Sometimes in the NFL, something happens that grabs headlines and appears to be a momentous event that has ripple effects that will last all season and perhaps beyond. Other times something that is greeted with a yawn by fans and the media turns out to be something with lasting impact. Here, in no particular order, are three underrated events from 2017. Tomorrow we’ll look at three events that were overrated at the time they happened.  

Beating the Rams in Week 2—Nobody got particularly excited when the Redskins went to the LA Memorial Coliseum and beat a Rams team that had gone 4-12 in 2016. Sure, there was a belief that they were in good hands with Sean McVay but nobody saw them as anything better than a middle of the pack team. The win looks much more impressive now as the 11-4 Rams have locked up their division with a playoff game in their future.

Drafting safety Montae Nicholson—He was a fourth-round pick who had a shoulder injury and appeared to be a reach. But once he got on the field, the reasons the Redskins drafted him became apparent. His range and hard hitting had an immediate impact on the game. Nicholson had problems staying on the field and he will finish the year on IR, so his impact this year was diminished. Regardless, he has a good chance of being part of the solution to a position with which the Redskins have had issues for years.

Ty Nsekhe’s injury—Against the Raiders in Week 3, Shawn Lauvao’s facemask had an issue and he had to leave the game for a play. In came Nsekhe without an opportunity to warm up. He suffered a core muscle injury and had to undergo surgery. His absence didn’t seem like a big deal at the time, but Trent Williams suffered a knee injury the next week and other offensive linemen were sidelined with injuries over the next several weeks. Nsekhe was inactive until the Week 10 game against the Vikings and he didn’t start a game until the Thanksgiving game against the Giants. He sure would have been useful to have in the lineup instead of T.J. Clemmings or Tyler Catalina.

Stay up to date on the Redskins. Rich Tandler covers the team 365 days a year. Like his Facebook page Facebook.com/TandlerNBCS and follow him on Twitter @TandlerNBCS.

Timeline  

Days until:

—NFL Combine (3/1) 7
—NFL Draft (4/26) 63
—2018 NFL season starts (9/9) 199

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Miami tagged Jarvis Landry, but what does that mean for the Redskins?

Miami tagged Jarvis Landry, but what does that mean for the Redskins?

Everything in the NFL feels like a powder keg, but the reality of Tuesday's opening of the franchise and transition tag period will play out as much more of a slow burn.

Few teams ever actually make moves on the opening day of the tag period, though the Dolphins bucked that conventional wisdom and used the non-exclusive franchise designation on wide receiver Jarvis Landry. 

Astute Redskins fans know the tag system all too well. Landry can now sign a one-year, fully guaranteed contract with the Dolphins worth more than $16 million, the average of the top-five paid receivers in the NFL.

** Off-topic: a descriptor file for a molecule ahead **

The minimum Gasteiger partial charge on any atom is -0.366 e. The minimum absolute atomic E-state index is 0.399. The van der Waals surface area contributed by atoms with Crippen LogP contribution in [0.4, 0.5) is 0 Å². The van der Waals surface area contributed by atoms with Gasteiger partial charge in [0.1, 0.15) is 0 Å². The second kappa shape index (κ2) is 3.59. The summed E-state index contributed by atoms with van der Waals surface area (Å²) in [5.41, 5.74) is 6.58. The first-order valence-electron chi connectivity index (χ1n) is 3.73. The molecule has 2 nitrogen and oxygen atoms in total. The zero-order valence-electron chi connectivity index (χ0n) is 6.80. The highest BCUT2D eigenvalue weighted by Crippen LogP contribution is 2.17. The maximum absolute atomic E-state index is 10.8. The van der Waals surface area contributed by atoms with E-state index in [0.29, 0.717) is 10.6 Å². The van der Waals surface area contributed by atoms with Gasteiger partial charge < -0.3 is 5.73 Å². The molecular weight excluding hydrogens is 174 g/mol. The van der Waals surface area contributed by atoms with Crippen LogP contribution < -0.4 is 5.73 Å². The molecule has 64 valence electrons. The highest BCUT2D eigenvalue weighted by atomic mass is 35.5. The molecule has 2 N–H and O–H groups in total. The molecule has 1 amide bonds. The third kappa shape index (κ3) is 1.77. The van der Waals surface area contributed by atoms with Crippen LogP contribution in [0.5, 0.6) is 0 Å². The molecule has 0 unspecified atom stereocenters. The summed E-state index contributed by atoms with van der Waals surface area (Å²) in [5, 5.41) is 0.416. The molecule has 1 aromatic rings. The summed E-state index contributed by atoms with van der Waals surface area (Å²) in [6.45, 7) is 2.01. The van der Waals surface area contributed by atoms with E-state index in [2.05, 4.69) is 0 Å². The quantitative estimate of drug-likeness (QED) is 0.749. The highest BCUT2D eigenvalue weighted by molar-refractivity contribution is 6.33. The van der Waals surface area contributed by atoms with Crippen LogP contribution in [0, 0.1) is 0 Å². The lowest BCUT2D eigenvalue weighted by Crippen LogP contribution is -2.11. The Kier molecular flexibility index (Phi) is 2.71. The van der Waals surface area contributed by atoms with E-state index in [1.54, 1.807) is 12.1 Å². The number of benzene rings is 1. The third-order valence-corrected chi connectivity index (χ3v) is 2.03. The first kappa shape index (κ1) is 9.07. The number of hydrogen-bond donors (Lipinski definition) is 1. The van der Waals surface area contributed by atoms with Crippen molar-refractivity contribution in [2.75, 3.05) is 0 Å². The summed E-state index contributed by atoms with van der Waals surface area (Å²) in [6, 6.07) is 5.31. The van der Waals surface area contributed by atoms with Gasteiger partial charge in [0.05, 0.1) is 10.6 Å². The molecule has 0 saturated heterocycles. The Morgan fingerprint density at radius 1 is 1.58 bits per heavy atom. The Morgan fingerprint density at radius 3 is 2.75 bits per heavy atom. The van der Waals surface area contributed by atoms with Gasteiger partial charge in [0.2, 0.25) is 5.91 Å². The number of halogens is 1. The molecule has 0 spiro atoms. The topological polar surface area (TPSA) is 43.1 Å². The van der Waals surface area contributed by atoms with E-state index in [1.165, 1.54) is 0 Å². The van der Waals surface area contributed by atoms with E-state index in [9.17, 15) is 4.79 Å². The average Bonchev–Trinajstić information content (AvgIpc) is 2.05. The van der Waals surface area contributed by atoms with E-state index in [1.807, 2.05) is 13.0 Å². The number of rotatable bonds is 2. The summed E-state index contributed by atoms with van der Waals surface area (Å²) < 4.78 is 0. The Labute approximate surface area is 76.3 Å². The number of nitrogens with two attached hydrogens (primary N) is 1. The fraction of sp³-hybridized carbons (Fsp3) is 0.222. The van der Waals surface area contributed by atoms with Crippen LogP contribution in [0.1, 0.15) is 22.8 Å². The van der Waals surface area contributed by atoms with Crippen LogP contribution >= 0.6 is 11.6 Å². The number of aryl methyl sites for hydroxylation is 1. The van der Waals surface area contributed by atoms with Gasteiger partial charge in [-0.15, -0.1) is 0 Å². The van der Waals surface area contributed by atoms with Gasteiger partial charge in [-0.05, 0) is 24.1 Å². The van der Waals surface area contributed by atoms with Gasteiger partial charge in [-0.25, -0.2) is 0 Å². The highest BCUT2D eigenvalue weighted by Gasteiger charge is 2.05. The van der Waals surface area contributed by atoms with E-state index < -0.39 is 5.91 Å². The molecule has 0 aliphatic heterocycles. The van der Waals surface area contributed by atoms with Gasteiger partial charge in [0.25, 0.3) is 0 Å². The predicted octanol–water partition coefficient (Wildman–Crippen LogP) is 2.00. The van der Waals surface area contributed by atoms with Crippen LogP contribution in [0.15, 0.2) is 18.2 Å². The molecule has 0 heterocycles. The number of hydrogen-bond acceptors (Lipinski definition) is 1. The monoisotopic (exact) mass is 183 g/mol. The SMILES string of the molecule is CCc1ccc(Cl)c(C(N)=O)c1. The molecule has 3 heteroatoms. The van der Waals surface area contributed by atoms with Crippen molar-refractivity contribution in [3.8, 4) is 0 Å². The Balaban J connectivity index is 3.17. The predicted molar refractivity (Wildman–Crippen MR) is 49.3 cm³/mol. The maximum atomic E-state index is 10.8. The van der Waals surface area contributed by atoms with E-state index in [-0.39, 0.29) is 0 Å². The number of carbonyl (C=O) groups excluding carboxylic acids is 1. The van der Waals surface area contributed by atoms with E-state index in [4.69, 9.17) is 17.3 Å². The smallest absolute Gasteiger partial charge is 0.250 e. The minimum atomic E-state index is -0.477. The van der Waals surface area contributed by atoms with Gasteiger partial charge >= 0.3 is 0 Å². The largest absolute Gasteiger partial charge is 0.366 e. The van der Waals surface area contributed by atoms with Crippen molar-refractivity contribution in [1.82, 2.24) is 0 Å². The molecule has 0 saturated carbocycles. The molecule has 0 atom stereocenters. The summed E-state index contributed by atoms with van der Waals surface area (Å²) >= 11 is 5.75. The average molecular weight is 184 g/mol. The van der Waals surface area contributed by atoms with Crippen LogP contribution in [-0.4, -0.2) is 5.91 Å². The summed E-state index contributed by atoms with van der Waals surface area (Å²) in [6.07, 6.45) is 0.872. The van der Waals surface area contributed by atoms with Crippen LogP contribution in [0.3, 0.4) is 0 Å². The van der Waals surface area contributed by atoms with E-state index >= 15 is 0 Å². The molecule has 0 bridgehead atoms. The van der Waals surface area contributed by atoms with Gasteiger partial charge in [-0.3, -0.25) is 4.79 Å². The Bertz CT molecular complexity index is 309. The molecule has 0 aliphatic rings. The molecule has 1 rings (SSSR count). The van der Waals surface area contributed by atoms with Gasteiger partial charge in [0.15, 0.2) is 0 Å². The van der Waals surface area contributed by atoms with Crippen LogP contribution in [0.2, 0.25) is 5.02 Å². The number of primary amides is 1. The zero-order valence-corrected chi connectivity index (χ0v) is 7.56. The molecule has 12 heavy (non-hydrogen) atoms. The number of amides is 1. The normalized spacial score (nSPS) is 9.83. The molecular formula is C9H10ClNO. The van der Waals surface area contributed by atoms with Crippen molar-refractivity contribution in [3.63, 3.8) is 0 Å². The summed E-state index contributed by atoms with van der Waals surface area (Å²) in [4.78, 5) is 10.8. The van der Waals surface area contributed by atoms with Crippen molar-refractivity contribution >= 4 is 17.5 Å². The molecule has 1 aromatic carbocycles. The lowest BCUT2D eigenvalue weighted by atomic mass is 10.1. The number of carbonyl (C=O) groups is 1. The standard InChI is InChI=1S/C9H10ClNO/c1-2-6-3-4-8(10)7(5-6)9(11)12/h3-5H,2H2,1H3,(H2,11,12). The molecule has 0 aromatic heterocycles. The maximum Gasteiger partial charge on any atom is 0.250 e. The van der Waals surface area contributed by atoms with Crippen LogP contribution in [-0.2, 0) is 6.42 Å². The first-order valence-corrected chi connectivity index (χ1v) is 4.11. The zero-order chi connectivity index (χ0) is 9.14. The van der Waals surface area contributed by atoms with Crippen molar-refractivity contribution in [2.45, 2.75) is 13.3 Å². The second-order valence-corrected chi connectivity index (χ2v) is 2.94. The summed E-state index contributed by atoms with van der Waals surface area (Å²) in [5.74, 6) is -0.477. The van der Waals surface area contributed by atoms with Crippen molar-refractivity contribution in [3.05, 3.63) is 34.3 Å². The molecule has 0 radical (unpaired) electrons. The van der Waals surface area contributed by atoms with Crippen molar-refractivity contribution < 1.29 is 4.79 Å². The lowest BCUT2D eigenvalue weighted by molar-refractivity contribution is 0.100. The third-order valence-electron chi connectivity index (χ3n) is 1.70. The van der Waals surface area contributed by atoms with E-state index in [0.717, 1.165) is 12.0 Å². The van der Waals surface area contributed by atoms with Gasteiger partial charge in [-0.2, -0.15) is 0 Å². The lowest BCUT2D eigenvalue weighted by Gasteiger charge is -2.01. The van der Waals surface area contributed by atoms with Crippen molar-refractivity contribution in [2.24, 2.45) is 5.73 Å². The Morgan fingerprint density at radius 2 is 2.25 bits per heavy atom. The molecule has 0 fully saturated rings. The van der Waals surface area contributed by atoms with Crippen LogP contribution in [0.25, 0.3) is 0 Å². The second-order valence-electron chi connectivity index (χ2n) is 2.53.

They can also trade Landry and the compensation discussion with a non-exclusive tag begins at two first-round draft picks, though it can eventually be settled for much less. 

RELATED: BEST AND WORST OF REDSKINS' FIRST-ROUND DRAFT HISTORY

What, if anything, does Miami's move mean for the Redskins? Let's take a look:

  1. Not gonna work here - Landry never really seemed like a great fit for the Redskins as a free agent, and that was before the franchise tag. He's a really good slot WR, but Washington already has that in Jamison Crowder. Whether or not Landry actually gets a deal done with the Dolphins or gets traded, it seems highly unlikely the Redskins are his next team. 
  2. "Spirit of the tag" - Miami putting the tag on Landry so early in the process signals that the team might be trying to trade him instead of actually trying to sign him. If that's the case, and plenty of people are suggesting just that, it would seem to be in contrast with the "spirit of the tag." The idea is that a franchise or transition tag is supposed to be used as a tool by an NFL franchise to get a long-term deal done with one of their own players facing free agency. Using the tag as a mechanism to pull of a trade seems very different. Why does any of this matter for Redskins fans? As reports emerged that Washington might look to use a tag on Kirk Cousins and work to trade him, the Cousins camp has made clear they would file a grievance against that technique. Why? Because it would violate the spirit of the tag. Well, it sure looks like Miami is doing the same thing, and as of now, nobody has complained. The situations aren't identical; few resemble the Redskins long, slow, awkward dance with Cousins. But it's certainly worth monitoring. 
  3. Wide Receiver$ - The Redskins could use a veteran wideout to help their young group of Crowder and Josh Doctson. Well, with Landry getting tagged, the price tag just went up. The player that seems to make the most sense in Washington would be Jaguars wideout Allen Robinson. Coming off a knee injury in 2017, some thought Robinson could be signed on a somewhat team-friendly deal. If Landry can get franchised after a season where he didn't even get to 1,000 yards receiving, any thought of a team-friendly deal for Robinson is dead. Make no mistake, Landry and Robinson are good players, but the ever-increasing NFL salary cap will make both young receivers very well paid.